Japanese Woodblock Prints: Artists, Publishers And Masterworks: 1680 - 1900 by Andreas MarksJapanese Woodblock Prints: Artists, Publishers And Masterworks: 1680 - 1900 by Andreas Marks

Japanese Woodblock Prints: Artists, Publishers And Masterworks: 1680 - 1900

byAndreas MarksForeword byStephen Addiss

Hardcover | May 30, 2010

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Japanese woodblock prints, or ukiyo-e, are the most recognizable Japanese art form. Their massive popularity has spread from Japan to be embraced by a worldwide audience. Covering the period from the beginning of the Japanese woodblock print in the 1680s until the year 1900, Japanese Woodblock Prints provides a detailed survey of all the famous ukiyo-e artists, along with over 500 full-color prints.Unlike previous examinations of this art form, Japanese Woodblock Prints includes detailed histories of the publishers of woodblock prints-who were often the driving force determining which prints, and therefore which artists, would make it into mass circulation for a chance at critical and popular success. Invaluable as a guide for ukiyo-e enthusiasts looking for detailed information about their favorite Japanese woodblock print artists and prints, it is also an ideal introduction for newcomers to the world of the woodblock print. This lavishly illustrated book will be a valued addition to the libraries of scholars, as well as the general art enthusiast.
Andreas Marks is the Director and Chief Curator of the Clark Center for Japanese Art and Culture. He has a master's degree in East Asian art history from the University of Bonn, Germany, and a Ph.D. in Japanese Studies (on a thesis on nineteenth-century actor prints) from Leiden University, the Netherlands. As a specialist in Japanese...
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Title:Japanese Woodblock Prints: Artists, Publishers And Masterworks: 1680 - 1900Format:HardcoverDimensions:336 pages, 12 × 9 × 1.2 inPublished:May 30, 2010Publisher:Tuttle PublishingLanguage:English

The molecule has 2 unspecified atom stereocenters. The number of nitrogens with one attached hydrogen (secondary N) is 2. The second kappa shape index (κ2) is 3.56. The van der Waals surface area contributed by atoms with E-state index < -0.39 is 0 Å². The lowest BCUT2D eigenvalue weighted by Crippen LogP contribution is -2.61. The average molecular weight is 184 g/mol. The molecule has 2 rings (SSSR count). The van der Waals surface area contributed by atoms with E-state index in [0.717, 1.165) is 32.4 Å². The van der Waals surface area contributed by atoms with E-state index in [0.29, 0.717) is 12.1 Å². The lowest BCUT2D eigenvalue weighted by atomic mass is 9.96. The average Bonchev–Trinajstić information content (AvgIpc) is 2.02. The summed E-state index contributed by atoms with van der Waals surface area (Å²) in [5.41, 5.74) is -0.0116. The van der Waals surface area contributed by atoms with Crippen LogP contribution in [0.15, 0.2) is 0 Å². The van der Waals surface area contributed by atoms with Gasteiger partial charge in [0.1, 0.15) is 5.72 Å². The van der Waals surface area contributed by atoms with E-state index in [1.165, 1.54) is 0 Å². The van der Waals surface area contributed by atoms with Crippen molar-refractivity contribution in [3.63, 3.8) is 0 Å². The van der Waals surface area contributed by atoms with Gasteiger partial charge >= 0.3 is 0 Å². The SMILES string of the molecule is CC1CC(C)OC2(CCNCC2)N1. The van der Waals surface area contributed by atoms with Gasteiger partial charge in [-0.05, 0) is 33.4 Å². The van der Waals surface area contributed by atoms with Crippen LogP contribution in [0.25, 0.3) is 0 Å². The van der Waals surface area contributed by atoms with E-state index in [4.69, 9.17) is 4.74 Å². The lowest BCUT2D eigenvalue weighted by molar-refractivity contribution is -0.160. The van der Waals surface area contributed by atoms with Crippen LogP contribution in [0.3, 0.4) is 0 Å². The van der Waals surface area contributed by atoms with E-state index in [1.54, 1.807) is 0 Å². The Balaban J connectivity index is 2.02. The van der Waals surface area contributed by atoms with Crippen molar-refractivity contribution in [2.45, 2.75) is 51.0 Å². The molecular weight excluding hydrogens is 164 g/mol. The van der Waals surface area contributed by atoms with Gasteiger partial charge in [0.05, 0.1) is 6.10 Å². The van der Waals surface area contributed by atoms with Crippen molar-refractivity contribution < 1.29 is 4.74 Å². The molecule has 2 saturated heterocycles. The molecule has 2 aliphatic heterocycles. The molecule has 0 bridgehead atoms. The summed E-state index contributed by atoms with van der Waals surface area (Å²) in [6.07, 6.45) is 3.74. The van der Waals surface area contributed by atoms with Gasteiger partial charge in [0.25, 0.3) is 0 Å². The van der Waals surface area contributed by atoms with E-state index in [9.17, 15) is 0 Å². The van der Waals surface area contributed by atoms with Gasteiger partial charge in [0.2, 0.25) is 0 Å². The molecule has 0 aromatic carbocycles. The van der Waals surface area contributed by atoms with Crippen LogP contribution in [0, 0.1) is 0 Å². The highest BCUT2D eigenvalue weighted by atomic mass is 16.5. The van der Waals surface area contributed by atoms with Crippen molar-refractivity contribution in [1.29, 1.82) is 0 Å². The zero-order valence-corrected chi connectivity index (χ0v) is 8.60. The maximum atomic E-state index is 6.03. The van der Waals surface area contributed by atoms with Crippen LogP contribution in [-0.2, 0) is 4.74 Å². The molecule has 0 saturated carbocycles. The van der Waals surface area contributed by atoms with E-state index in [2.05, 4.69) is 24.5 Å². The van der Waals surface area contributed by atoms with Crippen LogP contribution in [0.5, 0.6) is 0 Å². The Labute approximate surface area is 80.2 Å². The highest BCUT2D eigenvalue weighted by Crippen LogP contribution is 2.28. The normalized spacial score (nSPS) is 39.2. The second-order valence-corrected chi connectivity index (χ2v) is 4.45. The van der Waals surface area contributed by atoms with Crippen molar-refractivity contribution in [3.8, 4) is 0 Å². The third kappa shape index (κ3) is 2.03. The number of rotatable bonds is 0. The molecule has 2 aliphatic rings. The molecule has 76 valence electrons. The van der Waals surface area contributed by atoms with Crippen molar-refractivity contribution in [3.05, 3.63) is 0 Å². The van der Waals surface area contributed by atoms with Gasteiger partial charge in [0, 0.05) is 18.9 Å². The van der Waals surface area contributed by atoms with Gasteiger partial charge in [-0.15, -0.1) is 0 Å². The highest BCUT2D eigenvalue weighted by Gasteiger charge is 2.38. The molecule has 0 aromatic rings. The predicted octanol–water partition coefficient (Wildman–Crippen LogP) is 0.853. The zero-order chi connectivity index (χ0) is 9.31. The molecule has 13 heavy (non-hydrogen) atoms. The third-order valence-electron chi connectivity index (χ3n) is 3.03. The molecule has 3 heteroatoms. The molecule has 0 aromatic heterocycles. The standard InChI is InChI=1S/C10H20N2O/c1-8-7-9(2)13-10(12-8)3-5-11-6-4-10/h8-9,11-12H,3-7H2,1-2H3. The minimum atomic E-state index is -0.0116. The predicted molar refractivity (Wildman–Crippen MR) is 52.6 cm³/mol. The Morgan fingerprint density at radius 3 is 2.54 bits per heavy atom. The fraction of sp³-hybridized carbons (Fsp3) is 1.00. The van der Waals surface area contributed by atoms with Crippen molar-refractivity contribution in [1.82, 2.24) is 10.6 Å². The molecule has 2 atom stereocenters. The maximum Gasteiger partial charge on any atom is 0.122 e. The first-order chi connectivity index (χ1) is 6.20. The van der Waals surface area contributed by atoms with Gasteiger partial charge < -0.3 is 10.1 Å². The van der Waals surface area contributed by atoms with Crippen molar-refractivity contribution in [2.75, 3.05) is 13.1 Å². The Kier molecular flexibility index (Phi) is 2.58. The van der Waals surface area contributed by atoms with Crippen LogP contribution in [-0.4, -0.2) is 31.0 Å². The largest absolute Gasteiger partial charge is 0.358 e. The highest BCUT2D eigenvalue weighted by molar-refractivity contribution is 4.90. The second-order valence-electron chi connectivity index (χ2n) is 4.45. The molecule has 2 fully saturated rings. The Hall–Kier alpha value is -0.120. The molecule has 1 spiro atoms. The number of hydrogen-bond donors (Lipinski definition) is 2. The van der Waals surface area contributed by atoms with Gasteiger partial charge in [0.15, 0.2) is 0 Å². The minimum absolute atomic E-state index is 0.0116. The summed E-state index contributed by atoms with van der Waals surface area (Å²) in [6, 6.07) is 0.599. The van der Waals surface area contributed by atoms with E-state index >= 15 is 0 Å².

The following ISBNs are associated with this title:

ISBN - 10:4805310553

ISBN - 13:9784805310557

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Reviews

Editorial Reviews

The presentation is practically all-inclusive, covering artists and publishers from the 1660s to the 1940s. Impeccably researched with an exhaustive bibliography, this is a work that demonstrates the highest level of scholarly achievement." - CHOICE: Current Reviews for Academic Libraries"Marks's (director & chief curator, Clark Ctr. for Japanese Art) clear, informative text, while valuable for scholars beginning research, also remains accessible to the average reader. With excellent production values and a modest price, this volume is recommended for all libraries, academic and public." - Library Journal"The meticulous organization of information notwithstanding, it is the prints which are the chief pleasure of the book: 523 prints that bring to life a Japan of heroic tales, beautiful women, ghosts, warriors, demons, and spring cherry blossoms. The exuberance of color, motion, and expression, all carefully arranged, make this a book for scholars and browsers, serious collectors and hedonists alike." - ForeWord Reviews"This is a beautiful book, and the publisher section makes it stand out [ ... ] as a valuable guide for print identification." - Wood Block Dreams blog"Marks provides the kind of concrete biographical details that most art historical treatments, more focused on style, genre, and influences, would pass over. And, besides, even for a minor artist like Eizan, we're given five full-color images of examples of his work, one of them a full-page illustration, giving us a sense at a glance of his style-we don't need it described out in lengthy paragraphs. So, in this way, I do think that Marks' book is a wealth of knowledge, a real deep, solid, source to consult for names and dates and the like, a true compendium of artists. The fact that Marks includes publishers at all is also fairly revolutionary, since 'traditional' scholarship on ukiyo-e has always focused on artists almost exclusively, elevating them, and all but ignoring publishers and others involved in the process." - Nubui Kuduchi blog"